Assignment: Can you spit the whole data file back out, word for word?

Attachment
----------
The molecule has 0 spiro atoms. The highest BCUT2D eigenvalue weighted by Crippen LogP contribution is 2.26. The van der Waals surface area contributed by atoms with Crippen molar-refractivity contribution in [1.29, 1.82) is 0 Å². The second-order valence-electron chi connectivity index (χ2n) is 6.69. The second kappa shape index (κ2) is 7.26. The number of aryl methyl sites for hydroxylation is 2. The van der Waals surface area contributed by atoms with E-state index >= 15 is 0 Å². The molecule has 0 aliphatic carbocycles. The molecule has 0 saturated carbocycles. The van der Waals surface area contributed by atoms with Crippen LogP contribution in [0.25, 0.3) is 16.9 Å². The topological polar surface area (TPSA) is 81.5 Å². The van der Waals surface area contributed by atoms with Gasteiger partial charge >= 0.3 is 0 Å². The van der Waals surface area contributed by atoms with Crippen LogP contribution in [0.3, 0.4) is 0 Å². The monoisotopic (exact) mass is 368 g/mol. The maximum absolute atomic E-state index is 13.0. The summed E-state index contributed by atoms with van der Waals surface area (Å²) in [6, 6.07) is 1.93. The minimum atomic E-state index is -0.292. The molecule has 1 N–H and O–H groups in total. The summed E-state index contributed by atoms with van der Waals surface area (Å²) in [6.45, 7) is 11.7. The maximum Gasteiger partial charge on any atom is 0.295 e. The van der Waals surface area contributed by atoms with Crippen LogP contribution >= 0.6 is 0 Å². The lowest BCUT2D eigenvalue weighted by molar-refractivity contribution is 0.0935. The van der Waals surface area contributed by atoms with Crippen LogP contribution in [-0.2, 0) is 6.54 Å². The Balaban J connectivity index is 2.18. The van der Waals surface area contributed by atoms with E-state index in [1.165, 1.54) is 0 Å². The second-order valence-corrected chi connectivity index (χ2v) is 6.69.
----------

The molecule has 0 spiro atoms. The highest BCUT2D eigenvalue weighted by Crippen LogP contribution is 2.26. The van der Waals surface area contributed by atoms with Crippen molar-refractivity contribution in [1.29, 1.82) is 0 Å². The second-order valence-electron chi connectivity index (χ2n) is 6.69. The second kappa shape index (κ2) is 7.26. The number of aryl methyl sites for hydroxylation is 2. The van der Waals surface area contributed by atoms with E-state index >= 15 is 0 Å². The molecule has 0 aliphatic carbocycles. The molecule has 0 saturated carbocycles. The van der Waals surface area contributed by atoms with Crippen LogP contribution in [0.25, 0.3) is 16.9 Å². The topological polar surface area (TPSA) is 81.5 Å². The van der Waals surface area contributed by atoms with Gasteiger partial charge >= 0.3 is 0 Å². The van der Waals surface area contributed by atoms with Crippen LogP contribution in [0.3, 0.4) is 0 Å². The monoisotopic (exact) mass is 368 g/mol. The maximum absolute atomic E-state index is 13.0. The summed E-state index contributed by atoms with van der Waals surface area (Å²) in [6, 6.07) is 1.93. The minimum atomic E-state index is -0.292. The molecule has 1 N–H and O–H groups in total. The summed E-state index contributed by atoms with van der Waals surface area (Å²) in [6.45, 7) is 11.7. The maximum Gasteiger partial charge on any atom is 0.295 e. The van der Waals surface area contributed by atoms with Crippen LogP contribution >= 0.6 is 0 Å². The lowest BCUT2D eigenvalue weighted by molar-refractivity contribution is 0.0935. The van der Waals surface area contributed by atoms with Crippen LogP contribution in [-0.2, 0) is 6.54 Å². The Balaban J connectivity index is 2.18. The van der Waals surface area contributed by atoms with E-state index in [1.165, 1.54) is 0 Å². The second-order valence-corrected chi connectivity index (χ2v) is 6.69.